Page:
Advice is general in nature, consult a legal practitioner for your specific circumstances.

Moving out

You still have all your usual rights around vacating a property. But under the emergency laws, in certain circumstances, you now have the right to give the landlord a 14-day notice of intention to vacate.

Moving out

Tenants have all their regular rights under the Residential Tenancies Act 1997 to give a notice of intention to vacate (see: When you want to leave). For example, if you have a month-to-month (periodic) lease, you only need to give 28 days’ notice of your intention to vacate, and you do not need to provide any reason for vacating.

With the temporary law changes from 29 March 2020, you also have the right to give a notice of intention to vacate with a reduced notice period of not less than 14 days for these reasons:

  • you need special care
  • you have received and accepted an offer of public housing or housing from a registered housing agency
  • you need to move into temporary crisis accommodation
  • you live in special disability accommodation and the landlord’s registration to provide this accommodation has been revoked.

The new laws add two more reasons allowing a reduced notice period of not less than 14 days to end your lease:

  • you are suffering severe hardship
    for example: severe hardship due to family violence/personal violence or severe financial hardship, or
  • the landlord has made an application to VCAT to terminate the tenancy.

You can give more than 14 days’ notice, but you must not give less than 14 days.

It does not matter if your tenancy is periodic or a fixed-term tenancy. These options are open to all tenants.

Even though you have the right to leave early if the landlord applies for a termination order, it’s important to note you are not required to move out. VCAT must consider if making an order to terminate the tenancy is reasonable and proportionate.

Reducing a tenancy lease

If you are in a fixed-term tenancy and you are not sure if your situation allows you to give 14-days’ notice, you can apply to VCAT to ask that your tenancy agreement be reduced.  For example, if you believe your situation would let you give 14 days’ notice for “severe hardship” but the landlord doesn’t agree.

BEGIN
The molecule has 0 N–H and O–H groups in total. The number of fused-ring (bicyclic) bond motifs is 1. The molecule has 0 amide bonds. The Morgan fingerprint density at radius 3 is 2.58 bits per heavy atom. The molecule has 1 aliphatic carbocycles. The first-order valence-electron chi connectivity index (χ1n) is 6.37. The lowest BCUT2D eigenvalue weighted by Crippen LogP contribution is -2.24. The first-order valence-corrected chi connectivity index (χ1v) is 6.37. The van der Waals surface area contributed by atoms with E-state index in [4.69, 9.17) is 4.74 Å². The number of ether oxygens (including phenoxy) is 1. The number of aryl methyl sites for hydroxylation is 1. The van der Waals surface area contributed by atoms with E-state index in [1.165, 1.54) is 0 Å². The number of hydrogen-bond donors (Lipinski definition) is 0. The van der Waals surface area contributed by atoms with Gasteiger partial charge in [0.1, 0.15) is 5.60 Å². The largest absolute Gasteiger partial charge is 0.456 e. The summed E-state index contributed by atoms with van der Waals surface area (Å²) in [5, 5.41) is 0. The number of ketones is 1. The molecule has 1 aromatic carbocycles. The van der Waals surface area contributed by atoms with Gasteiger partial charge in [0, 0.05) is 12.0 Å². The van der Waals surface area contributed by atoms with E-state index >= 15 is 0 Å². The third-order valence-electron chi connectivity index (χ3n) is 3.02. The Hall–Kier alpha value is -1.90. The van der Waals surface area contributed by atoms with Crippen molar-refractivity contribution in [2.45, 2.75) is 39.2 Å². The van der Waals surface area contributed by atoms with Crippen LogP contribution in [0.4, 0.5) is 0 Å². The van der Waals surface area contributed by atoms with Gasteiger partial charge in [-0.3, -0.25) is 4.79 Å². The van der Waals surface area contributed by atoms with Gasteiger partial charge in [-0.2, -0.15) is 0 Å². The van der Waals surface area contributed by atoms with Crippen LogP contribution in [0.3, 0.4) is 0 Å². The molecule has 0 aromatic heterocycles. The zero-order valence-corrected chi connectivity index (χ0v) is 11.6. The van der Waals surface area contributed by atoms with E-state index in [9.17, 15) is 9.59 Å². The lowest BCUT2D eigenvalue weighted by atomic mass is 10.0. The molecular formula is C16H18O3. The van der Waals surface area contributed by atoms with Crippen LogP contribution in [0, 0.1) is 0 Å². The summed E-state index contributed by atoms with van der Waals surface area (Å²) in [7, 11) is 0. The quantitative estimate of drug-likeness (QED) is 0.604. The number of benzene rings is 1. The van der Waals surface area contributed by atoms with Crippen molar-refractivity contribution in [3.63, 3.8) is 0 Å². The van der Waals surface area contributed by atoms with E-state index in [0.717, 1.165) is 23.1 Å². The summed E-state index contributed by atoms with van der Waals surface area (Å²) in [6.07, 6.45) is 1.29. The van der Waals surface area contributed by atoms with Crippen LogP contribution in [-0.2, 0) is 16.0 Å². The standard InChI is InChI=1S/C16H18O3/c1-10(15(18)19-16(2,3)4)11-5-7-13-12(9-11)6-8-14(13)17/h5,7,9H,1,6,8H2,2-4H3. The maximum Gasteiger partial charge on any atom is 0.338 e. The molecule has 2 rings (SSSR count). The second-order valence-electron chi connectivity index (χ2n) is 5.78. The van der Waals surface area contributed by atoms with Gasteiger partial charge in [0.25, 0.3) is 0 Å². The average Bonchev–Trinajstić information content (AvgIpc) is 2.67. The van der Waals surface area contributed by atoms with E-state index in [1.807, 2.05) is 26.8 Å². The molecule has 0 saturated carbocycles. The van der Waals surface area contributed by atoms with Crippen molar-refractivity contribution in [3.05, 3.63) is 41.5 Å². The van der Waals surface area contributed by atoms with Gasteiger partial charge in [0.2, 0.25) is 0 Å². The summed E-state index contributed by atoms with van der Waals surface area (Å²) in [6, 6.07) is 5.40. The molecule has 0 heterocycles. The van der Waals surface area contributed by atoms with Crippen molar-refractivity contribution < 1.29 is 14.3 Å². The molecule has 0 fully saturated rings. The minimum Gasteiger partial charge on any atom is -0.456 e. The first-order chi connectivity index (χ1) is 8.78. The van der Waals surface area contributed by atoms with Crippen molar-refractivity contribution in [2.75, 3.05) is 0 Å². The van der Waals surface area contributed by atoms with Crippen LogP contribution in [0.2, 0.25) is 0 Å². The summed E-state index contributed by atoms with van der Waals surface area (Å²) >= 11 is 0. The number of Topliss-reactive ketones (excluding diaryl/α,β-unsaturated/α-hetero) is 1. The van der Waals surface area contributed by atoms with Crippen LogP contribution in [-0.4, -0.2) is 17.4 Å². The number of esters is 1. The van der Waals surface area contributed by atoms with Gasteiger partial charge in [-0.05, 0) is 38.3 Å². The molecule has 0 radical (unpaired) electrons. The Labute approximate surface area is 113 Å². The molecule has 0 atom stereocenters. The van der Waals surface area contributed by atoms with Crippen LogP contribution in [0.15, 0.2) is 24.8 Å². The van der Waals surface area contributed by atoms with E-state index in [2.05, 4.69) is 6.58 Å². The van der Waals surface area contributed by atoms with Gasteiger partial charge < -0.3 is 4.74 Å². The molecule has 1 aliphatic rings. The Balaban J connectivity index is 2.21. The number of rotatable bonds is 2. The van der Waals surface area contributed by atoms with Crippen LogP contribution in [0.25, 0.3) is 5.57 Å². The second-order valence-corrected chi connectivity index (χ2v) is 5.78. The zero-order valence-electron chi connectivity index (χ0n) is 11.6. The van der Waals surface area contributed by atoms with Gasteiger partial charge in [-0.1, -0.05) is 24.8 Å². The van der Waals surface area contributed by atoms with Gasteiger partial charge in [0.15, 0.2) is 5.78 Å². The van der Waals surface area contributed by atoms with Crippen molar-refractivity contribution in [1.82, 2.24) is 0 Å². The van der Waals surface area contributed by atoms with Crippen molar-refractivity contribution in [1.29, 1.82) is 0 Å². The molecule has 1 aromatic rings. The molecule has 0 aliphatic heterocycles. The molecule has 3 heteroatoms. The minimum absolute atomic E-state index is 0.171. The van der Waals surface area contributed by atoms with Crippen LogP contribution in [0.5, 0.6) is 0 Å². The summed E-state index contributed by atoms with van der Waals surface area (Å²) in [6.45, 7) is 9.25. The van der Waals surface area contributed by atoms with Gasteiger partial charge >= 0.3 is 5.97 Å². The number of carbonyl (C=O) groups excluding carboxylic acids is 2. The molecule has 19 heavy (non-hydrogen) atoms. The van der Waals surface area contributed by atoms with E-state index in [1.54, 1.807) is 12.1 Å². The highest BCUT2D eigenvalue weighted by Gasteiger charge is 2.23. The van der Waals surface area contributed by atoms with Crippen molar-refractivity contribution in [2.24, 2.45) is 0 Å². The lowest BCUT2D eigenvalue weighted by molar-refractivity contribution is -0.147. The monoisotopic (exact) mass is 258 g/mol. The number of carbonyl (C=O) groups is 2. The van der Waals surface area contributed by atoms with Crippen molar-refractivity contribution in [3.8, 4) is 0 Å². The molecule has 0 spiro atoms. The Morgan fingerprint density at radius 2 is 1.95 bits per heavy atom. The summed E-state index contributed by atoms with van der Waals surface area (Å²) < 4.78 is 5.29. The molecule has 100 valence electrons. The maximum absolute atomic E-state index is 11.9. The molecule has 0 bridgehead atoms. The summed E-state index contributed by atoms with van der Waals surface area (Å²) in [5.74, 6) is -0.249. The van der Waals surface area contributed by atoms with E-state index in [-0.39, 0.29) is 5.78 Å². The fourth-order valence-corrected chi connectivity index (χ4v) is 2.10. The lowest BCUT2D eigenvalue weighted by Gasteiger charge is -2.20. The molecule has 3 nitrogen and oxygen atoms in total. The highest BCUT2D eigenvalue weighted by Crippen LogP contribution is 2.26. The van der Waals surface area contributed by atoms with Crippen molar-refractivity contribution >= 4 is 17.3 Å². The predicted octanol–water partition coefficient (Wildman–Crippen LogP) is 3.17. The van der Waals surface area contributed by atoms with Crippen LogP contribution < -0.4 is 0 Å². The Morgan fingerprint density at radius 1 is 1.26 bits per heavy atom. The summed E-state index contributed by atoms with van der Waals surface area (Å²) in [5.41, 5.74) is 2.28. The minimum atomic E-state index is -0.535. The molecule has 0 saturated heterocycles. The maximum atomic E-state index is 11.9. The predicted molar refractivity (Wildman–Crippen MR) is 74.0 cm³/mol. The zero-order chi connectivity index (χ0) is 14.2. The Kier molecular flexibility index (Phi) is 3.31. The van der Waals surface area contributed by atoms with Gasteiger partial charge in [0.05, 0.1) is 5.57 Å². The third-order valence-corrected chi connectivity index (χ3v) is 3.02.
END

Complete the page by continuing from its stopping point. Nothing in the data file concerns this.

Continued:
If VCAT reduces your fixed-term lease, you won’t be liable for any costs of breaking the lease. For more information on applying to VCAT, see VCAT – dispute resolutions.

How to give notice

It is important to give your notice of intention to vacate in the correct way, otherwise the landlord may not accept it, may not understand if you have given notice or not understand when you intend to vacate.

To give notice correctly

  1. Give your notice of intention to vacate in writing by letter or email addressed to the landlord or real estate agent.  Do not send a text message or rely on a phone call.
  2. We suggest that you use the Notice to Landlord form from Consumer Affairs Victoria. You can send the form to the landlord or real estate agent by email or by post.
  3. State the date by which you will vacate.
  4. Give the correct minimum notice period — 14 days or 28 days. This means that your vacate date should be not less than 14 days or 28 days from the date of your email or letter.
  5. Make sure you remove all your furniture and belongings from the rented premises, and that you return the keys to the landlord or real estate agent, on or before the vacate date that is stated in your notice of intention to vacate.
Use the Notice to Landlord form

Can I move house during the COVIDSafe Summer restrictions?

Yes.

There are no restrictions on reasons to leave home or distance but you still need to stay safe.

Can friends and family help me move?

Yes.  You can have up to 15 visitors to your home per day, and they can be from different households.

Can I hire a cleaner and removalist?

Yes.  Cleaners and removalists are allowed to work under the COVIDSafe Summer restrictions.

But they will need to have a COVIDSafe plan in place for things like hygiene, physical distancing, face coverings and record keeping to protect you and them. It is strongly recommended anyone entering your home wears a mask.

Resources

Applying to VCAT to reduce a lease
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